Do You Believe in the West World

This was meant to be one of three, my last big weekend before Wessex… but it was almost none of none.

My problems started during the week. I had barely recovered from a hearing problem, when the high pollen count starting playing havoc with my allergies. This was followed by a more serious problem which knocked me sideways… blood in my stool.

I have a condition called Ulcerative Colitis, fortunately I’ve been in remission for a few years now, but the sight of that blood scared me… was it all coming back?

These problems affected my mood, my sleep and most importantly my appetite. Not the ideal preparation for my first triple century. As the weekend approached I switched focus to concentrate on the task in hand, banishing thoughts of my health problems to the back of my mind.

Saturday morning arrived and I was up early as usual… usual routine, usual preparation… three bowel movements. “Hang on that’s not usual” I exclaimed. “Banish these negative thoughts… I’m OK, no really… I’m OK” I commanded myself.

Fate however, had other ideas and started to drop hints. First up it was Garmin bike computer, deciding to freeze as I loaded today’s course.  This was easily fixed by a reboot, but then my cycling glasses snapped… I can’t reboot them! After scrambling around on garage floor for a few minutes I found the stricken temple and crudely re-attached it with some electrical tape.

“Right, that’ll do… have you quite finished fate?” I enquired, and then I was off.

The first hour was reasonably straight forward, my average speed was hovering around the 20mph mark helped by a nice little tail wind. You see nature does like me… well occasionally.  But what about my complaining bowels? They were suspiciously quiet… but not for long.

Somewhere between mile 30 and 40, I sensed all was not well. Some discomfort in the bowel region started to creep in while I was simultaneously feeling weaker and slightly nauseous .. “shut up bowels, shut up body… I’ve got a century to ride” I told myself.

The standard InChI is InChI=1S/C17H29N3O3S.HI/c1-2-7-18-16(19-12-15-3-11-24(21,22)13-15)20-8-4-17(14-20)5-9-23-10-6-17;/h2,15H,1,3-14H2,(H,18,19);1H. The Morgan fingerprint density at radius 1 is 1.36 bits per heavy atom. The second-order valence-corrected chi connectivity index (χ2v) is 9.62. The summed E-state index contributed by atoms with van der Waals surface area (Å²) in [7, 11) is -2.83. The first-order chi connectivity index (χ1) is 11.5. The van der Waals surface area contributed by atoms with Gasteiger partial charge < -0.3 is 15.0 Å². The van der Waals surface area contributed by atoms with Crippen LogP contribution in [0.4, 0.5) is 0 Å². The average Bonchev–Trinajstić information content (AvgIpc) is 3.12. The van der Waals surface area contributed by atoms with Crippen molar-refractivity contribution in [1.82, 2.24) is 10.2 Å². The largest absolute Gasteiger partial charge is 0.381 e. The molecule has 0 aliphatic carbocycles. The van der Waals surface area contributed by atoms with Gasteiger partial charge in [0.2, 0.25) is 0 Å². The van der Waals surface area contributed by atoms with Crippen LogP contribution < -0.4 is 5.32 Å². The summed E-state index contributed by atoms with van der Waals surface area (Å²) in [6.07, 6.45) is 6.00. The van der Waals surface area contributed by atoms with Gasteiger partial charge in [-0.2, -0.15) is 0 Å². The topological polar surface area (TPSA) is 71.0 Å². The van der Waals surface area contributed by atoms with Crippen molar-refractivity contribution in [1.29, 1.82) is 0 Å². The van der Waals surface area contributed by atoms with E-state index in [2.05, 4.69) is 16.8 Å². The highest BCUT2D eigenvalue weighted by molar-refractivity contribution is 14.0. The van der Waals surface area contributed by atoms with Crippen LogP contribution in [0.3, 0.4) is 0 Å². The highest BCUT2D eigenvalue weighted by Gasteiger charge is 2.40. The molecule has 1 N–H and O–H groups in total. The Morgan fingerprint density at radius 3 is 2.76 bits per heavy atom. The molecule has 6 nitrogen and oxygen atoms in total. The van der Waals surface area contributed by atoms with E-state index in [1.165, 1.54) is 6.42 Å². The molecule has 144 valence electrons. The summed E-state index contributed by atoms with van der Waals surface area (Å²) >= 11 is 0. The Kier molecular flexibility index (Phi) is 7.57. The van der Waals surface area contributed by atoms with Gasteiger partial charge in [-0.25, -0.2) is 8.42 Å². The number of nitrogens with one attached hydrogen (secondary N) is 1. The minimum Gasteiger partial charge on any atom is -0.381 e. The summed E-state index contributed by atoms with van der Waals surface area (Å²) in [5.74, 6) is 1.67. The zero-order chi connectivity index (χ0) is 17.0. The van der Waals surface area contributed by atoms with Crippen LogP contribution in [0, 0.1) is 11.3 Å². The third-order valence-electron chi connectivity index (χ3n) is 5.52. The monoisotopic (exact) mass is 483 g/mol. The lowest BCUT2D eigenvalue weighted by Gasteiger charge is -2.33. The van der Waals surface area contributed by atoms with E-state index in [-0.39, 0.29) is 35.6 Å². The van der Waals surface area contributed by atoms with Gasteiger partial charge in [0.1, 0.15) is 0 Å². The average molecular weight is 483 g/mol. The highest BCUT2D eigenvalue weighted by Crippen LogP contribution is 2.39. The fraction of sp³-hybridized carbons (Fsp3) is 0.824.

Half the battle with riding centuries is psychological, so I never think too much about how far I’ve ridden or how long I’ve got left to ride. But when I whizzed passed the road sign declaring that I was now in Hampshire, it dawned on me that I had just ridden the 50 miles across the whole of West Sussex and now would need to ride the same distance back across my home county to reach home.

It was starting to hit me how weak and empty I was feeling, how sick I was feeling and the enormity of the challenge I was now facing. “Call home” I hear you cry. Can you imagine the conversation… “Can you pick me up?”… “I’m in, errr Hampshire!”… I don’t think that would have won me any popularity contests. The only contest I was entering was the battle to get home, fifty miles… depleted… into a headwind… I was destitute.

I decided to pull over, rest and consider my options. I had been riding for three hours and had the best part of another three to go. Time for a plan.

I took the opportunity to rest for several minutes. As usual on these long rides, I had brought more than enough supplies… so I forced down a double helping of a gel and some energy sweets. Not ideal when you’re feeling nauseous, but it had to go down one way or another. Although the sickly treats didn’t help my grumbling stomach, they, combined with the rest gave me a bit of a boost.

So, that’s my plan, stop every hour for several minutes and have a double helping of energy food. Forget what I had done, forget what I needed to do… just ride for one hour, rest, feed and start thinking about the next hour.

My mind games worked to a certain extent, I was pedalling squares for the first hour and pedalling through quick sand for the next, but these were soon ticked off.

Stop number three left me about eight miles from home. “I’m almost there now, maybe about half an hour, dig deep… I can do this!” I told myself. I dug so deep I was close to finding water.

The last few pedal revolutions and I was home. Bottles empty, pockets empty and me… empty! I spent the rest of the day on the sofa.

Sunday’s century was a non-starter, I just rode for a very sluggish 30 minutes or so. An improvement on Monday found me riding a slightly more sprightly twenty miler, but nowhere near the intended third century.

Epilogue

My last big training session ruined by illness.

Having said that, in my world there’s always a plus… the message I’m taking away from last Saturday…

If I can get through that, I can get through anything!

Strava | VeloViewer | Relive CC

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